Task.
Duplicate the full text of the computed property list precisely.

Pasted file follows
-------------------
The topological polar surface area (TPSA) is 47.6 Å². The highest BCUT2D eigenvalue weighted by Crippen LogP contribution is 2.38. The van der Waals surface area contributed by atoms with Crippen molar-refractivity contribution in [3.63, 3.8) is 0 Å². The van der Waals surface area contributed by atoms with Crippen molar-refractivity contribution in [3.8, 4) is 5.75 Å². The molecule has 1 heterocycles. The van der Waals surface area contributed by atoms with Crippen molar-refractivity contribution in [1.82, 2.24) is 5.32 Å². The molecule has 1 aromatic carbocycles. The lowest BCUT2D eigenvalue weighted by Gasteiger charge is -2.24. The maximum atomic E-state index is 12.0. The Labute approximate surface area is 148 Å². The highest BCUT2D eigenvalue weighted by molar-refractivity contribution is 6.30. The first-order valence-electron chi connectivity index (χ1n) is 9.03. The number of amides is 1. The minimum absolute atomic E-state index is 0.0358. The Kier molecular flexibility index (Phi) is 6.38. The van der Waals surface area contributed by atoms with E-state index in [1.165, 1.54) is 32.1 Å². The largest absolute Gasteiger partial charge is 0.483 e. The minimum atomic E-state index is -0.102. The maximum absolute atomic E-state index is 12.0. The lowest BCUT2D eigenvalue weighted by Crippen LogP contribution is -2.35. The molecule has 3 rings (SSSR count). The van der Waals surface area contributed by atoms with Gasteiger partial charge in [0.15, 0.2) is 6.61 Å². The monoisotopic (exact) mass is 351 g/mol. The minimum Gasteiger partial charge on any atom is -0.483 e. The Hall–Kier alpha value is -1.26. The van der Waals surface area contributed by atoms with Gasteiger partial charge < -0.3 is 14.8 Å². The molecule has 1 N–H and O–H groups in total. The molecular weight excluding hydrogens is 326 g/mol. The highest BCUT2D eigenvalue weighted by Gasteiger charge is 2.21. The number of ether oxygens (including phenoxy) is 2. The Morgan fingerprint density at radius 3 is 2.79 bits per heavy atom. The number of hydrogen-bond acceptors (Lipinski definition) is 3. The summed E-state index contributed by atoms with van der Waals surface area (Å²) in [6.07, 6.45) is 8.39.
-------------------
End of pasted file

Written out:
The topological polar surface area (TPSA) is 47.6 Å². The highest BCUT2D eigenvalue weighted by Crippen LogP contribution is 2.38. The van der Waals surface area contributed by atoms with Crippen molar-refractivity contribution in [3.63, 3.8) is 0 Å². The van der Waals surface area contributed by atoms with Crippen molar-refractivity contribution in [3.8, 4) is 5.75 Å². The molecule has 1 heterocycles. The van der Waals surface area contributed by atoms with Crippen molar-refractivity contribution in [1.82, 2.24) is 5.32 Å². The molecule has 1 aromatic carbocycles. The lowest BCUT2D eigenvalue weighted by Gasteiger charge is -2.24. The maximum atomic E-state index is 12.0. The Labute approximate surface area is 148 Å². The highest BCUT2D eigenvalue weighted by molar-refractivity contribution is 6.30. The first-order valence-electron chi connectivity index (χ1n) is 9.03. The number of amides is 1. The minimum absolute atomic E-state index is 0.0358. The Kier molecular flexibility index (Phi) is 6.38. The van der Waals surface area contributed by atoms with E-state index in [1.165, 1.54) is 32.1 Å². The largest absolute Gasteiger partial charge is 0.483 e. The minimum atomic E-state index is -0.102. The maximum absolute atomic E-state index is 12.0. The lowest BCUT2D eigenvalue weighted by Crippen LogP contribution is -2.35. The molecule has 3 rings (SSSR count). The van der Waals surface area contributed by atoms with Gasteiger partial charge in [0.15, 0.2) is 6.61 Å². The monoisotopic (exact) mass is 351 g/mol. The minimum Gasteiger partial charge on any atom is -0.483 e. The Hall–Kier alpha value is -1.26. The van der Waals surface area contributed by atoms with Gasteiger partial charge < -0.3 is 14.8 Å². The molecule has 1 N–H and O–H groups in total. The molecular weight excluding hydrogens is 326 g/mol. The highest BCUT2D eigenvalue weighted by Gasteiger charge is 2.21. The number of ether oxygens (including phenoxy) is 2. The Morgan fingerprint density at radius 3 is 2.79 bits per heavy atom. The number of hydrogen-bond acceptors (Lipinski definition) is 3. The summed E-state index contributed by atoms with van der Waals surface area (Å²) in [6.07, 6.45) is 8.39.